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Engineering Technology On The N. Carolina Information Highway

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1998 Annual Conference


Seattle, Washington

Publication Date

June 28, 1998

Start Date

June 28, 1998

End Date

July 1, 1998



Page Count


Page Numbers

3.257.1 - 3.257.11



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Paper Authors

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Tom Owen

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Jack Carter

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Connie Martin

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Cheng Liu

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Ambrose Barry

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J. William Shelnutt

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Patricia Tolley

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Nan Byars

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NOTE: The first page of text has been automatically extracted and included below in lieu of an abstract

Session 1149

Engineering Technology on the North Carolina Information Highway William Shelnutt, Ambrose Barry, Nan Byars, Jack Carter, Cheng Liu, Connie Martin, Tom Owen, and Patricia Tolley The University of North Carolina at Charlotte


In the fall of 1997 we began offering a pilot program (funded by a grant from the University of North Carolina General Administration) of the BSET in Electrical Engineering Technology on the North Carolina Information Highway (NCIH) to three North Carolina Community College sites. Originating in an NCIH classroom on the UNC Charlotte campus, the classes are offered to sites at Forsyth Technical Community College in Winston Salem, Gaston College in Gastonia, and Wake Technical Community College in Raleigh. The NCIH affords two-way, live video and audio of the UNC Charlotte classes. The entire upper-division Electrical Engineering Technology program, with limited electives, will be offered over four years, including selected courses that will fulfill five of the six UNC Charlotte Goals of General Education. (Remaining Goal courses can be fulfilled at the community and technical colleges. Admission requires an AAS degree with a grade point average of at least 2.20 and certain prerequisite courses.) The program will typically use a two-days-per-week format for each of two courses per semester. In addition to TV classes, the program depends on Web-based assignments, email communications with the instructor, and library and computer materials at each site. Laboratory courses will be taught as concentrated four-Saturdays-on-campus sessions of three experiments per day for each of four courses. We have appointed a half-time site coordinator for each site to take care of logistics such as registration, books, handouts, proctoring tests, and, in two of the three cases, operating the cameras. We have attempted to set up a distance-learning Mentoring Program with on-site mentors for these students in a model similar to the quite-successful one initiated in the last two years on the UNC Charlotte campus, but we had difficulty locating suitable mentors. On-site supplementary instructors were employed beginning in the second semester (spring 1998).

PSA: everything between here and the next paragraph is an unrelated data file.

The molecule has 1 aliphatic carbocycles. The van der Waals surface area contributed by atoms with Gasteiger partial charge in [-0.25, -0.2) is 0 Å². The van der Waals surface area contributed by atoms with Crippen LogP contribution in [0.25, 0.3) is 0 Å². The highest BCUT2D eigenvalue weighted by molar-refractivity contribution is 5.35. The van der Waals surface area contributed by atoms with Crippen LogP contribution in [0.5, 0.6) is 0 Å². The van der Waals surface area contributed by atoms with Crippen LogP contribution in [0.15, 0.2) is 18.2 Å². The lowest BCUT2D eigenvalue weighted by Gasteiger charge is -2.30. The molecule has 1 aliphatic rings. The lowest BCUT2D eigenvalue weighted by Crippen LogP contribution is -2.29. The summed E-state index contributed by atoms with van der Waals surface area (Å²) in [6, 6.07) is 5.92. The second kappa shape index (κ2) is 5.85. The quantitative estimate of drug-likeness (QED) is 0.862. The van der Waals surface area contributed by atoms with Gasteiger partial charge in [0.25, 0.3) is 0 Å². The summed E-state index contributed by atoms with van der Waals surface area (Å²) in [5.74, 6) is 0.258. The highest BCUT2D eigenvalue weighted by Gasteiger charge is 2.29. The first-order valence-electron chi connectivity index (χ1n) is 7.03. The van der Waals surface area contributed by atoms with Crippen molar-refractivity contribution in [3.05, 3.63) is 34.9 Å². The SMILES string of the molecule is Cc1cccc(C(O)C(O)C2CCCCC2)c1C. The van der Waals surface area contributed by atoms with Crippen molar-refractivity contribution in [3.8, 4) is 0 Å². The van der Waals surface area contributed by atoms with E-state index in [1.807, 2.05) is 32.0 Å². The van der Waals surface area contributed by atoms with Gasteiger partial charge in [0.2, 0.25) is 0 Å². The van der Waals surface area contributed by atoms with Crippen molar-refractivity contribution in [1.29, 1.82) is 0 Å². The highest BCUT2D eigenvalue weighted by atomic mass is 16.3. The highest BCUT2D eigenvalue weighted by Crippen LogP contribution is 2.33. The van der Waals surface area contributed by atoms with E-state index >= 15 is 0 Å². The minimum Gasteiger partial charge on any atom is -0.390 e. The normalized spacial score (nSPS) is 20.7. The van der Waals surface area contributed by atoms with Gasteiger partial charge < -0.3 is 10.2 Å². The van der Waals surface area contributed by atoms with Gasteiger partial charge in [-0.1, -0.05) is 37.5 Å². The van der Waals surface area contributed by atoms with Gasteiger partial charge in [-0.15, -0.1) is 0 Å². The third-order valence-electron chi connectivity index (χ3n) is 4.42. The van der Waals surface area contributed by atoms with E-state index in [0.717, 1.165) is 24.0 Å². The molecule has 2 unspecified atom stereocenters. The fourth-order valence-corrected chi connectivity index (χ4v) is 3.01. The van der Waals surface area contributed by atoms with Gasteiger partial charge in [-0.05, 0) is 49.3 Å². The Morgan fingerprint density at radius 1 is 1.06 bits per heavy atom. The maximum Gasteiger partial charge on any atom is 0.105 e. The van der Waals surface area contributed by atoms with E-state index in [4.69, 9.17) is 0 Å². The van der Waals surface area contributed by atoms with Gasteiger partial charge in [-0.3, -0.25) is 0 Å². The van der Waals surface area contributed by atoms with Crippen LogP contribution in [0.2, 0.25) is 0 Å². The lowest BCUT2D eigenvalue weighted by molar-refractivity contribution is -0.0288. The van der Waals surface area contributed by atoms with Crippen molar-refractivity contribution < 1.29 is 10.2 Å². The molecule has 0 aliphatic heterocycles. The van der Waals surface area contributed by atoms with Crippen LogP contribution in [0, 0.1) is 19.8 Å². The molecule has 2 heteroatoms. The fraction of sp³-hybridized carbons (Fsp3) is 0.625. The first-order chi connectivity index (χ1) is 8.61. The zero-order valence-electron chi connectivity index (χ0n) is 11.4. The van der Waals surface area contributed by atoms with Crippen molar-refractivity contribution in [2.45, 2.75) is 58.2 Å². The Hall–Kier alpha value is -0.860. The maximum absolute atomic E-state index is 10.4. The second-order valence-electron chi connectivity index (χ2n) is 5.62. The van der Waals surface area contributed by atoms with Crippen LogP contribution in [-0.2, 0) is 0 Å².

Although we could not begin advertising the program until well into the summer we overfilled two of the three sites with qualified students, requiring us to quickly find an alternate NCIH classroom at one site and additional seats at another. A total of 72 students were registered for this pilot cohort. Each of the host community colleges offered a calculus remedial/refresher course on a complementary night this first semester. The student population we have recruited is clearly non-traditional (with a median time since earning the AAS degree of five years), with families and jobs which preclude their coming to Charlotte to attend the BSET program on campus. They seem profoundly grateful for this opportunity. The popularity of this pilot program argues for its continuation with additional cohorts, and we have received requests for a similar offering of Mechanical Engineering Technology. However, we must address several issues related to funding, limited seating capacity at NCIH sites, limited availability of

Owen, T., & Carter, J., & Martin, C., & Liu, C., & Barry, A., & Shelnutt, J. W., & Tolley, P., & Byars, N. (1998, June), Engineering Technology On The N. Carolina Information Highway Paper presented at 1998 Annual Conference, Seattle, Washington. 10.18260/1-2--7099

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